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Afternoons with Puppy by Dr. Aubrey Fine and Cynthia J. Eisen
HeavyGlow Flash Fiction Anthology Edited by Stacy Taylor
Blue by J.D. Riso. Also available at lulu
2007-12-07 6:27 PM
well, it's been a fucking unbelievable journey...no really. while i was internetless, i did write up the details of the past few days.
As it has turned into quite a long dissertation, I will post in sections, as not to overload one and all. (pssst...missed everyone and i'll catch up soon)
We’d gotten a late start on Monday. I had hoped to be out of Charlotte by between noon and one…it was 3 when we hit I-77. I’d spent the morning catching up the Iceback and I’s bills, checking balances, mapquesting Charlotte to St. Augustine,
St. Augustine to St. John’s Landing in Green Cove Springs (yet forgetting to mapquest Green Cove Springs to the St. Augustine U-Haul where I was supposed to drop off the trailer) and packing up the last of my earthly possessions (several of which wouldn’t fit in our trailer, so I had to leave behind with a promise to pick them up after the first of the year) Z-Man was awesome, beasting much of the boxes and furniture by himself, and being a bit cranky because of doing so.
Running late, I still had to procure a couple of money orders for the “new pad,” a chicken nugget dinner for z for being “the man” and a frickin’ Monster for me, because I was dying (or jonesing, take your pick).
And at just about 3 o’clock exactly, we took the long ramp onto I-77. For those not familiar with I-77, it’s one of the most dangerous interstates, probably in the country, but at the very least, in North Carolina. Heading towards uptown, and then South Carolina, is one of the most harrowing experiences, any time of day, that one can endure, much less a middle aged woman with her teen-aged son driving an ’84 Chevy Caprice pulling a 6’ by 12’ U-Haul trailer at a speed not greater than 45 mph.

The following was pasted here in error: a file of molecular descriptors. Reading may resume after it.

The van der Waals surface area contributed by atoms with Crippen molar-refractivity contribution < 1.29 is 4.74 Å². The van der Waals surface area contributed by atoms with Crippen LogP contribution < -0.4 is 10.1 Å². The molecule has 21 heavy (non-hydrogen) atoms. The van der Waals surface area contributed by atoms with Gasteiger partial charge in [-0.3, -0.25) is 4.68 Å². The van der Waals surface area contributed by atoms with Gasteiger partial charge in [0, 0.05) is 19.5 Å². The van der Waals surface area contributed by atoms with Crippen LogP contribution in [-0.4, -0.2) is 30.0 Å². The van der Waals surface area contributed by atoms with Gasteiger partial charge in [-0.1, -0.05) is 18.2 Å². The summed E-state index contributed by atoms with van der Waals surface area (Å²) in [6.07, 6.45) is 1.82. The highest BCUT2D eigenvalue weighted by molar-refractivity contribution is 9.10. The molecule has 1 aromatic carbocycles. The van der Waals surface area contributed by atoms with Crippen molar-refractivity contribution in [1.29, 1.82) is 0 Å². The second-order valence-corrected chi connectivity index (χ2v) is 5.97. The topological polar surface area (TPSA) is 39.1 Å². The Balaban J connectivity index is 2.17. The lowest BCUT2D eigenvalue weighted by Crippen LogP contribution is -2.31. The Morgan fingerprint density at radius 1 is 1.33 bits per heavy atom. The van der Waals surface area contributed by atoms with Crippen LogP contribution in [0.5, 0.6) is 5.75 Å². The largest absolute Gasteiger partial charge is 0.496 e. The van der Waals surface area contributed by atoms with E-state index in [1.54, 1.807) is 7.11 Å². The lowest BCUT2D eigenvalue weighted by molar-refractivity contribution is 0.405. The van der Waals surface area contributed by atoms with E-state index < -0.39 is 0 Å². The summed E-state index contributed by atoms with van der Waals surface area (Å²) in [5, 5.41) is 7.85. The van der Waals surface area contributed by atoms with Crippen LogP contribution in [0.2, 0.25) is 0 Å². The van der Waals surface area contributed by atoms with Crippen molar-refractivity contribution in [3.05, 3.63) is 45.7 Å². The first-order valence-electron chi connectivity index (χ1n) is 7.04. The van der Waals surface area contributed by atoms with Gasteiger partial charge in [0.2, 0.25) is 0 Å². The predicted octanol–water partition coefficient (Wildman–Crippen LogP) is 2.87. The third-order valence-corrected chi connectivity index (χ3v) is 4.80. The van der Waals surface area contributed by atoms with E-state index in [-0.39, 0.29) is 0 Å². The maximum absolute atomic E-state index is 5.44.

When I reached 50 mph, everything began to wiggle and wobble and it was all I could do to keep from losing control of both the trailer and the car. In a city where everyone is expected to travel 10 mph over the speed limit of 60-70 mpg, I was doing the minimum speed of 45 mph. I was pissing truckers off (not really too hard to do…but…)
I spent the next 427 miles driving no faster than 45 mph on first I-77 then I-95. I was stressed, tense and trying to maintain concentration. Z tried to sleep, but he too worried about the wiggly-wobbly ride, and so could not sleep. Instead we whiled away the miles listening to old cassette tapes from my youth (Nazareth, Loverboy, and Rush which he insisted on listening to several times in a row), and talking about music (he realized that one of his favorite groups, Primas, must have been heavily influenced by Rush, as well as many other groups…a conclusion the Iceback and I had come to many many years before, but I’m so proud. If I did nothing else, his music taste is more diverse than most adults)
The over 8 hour trip (normally 6) seemed to fly by quickly, relatively unscathed…except for one incidence. I had become accustomed to turning with the trailer. Brazenly, I pulled into a gas station, decided I would whip around to the outside pumps, so I would be out of everyone else’s way (since the car and trailer took up two pumps). However, going at a probably faster speed than I should have been, I made the turn and looked into the mirror on z’s side to make sure I missed the suv parked close, and neglected to look into my own side-view mirror. Consequently, the trailer bumped the concrete “barrier” pole that protects the pumps. I dented the tire’s fender (and managed to rip off a piece of metal). Had the concrete “barrier” not been there, the trailer tire probably would have just rolled effortlessly over the “curb” without harming the pump.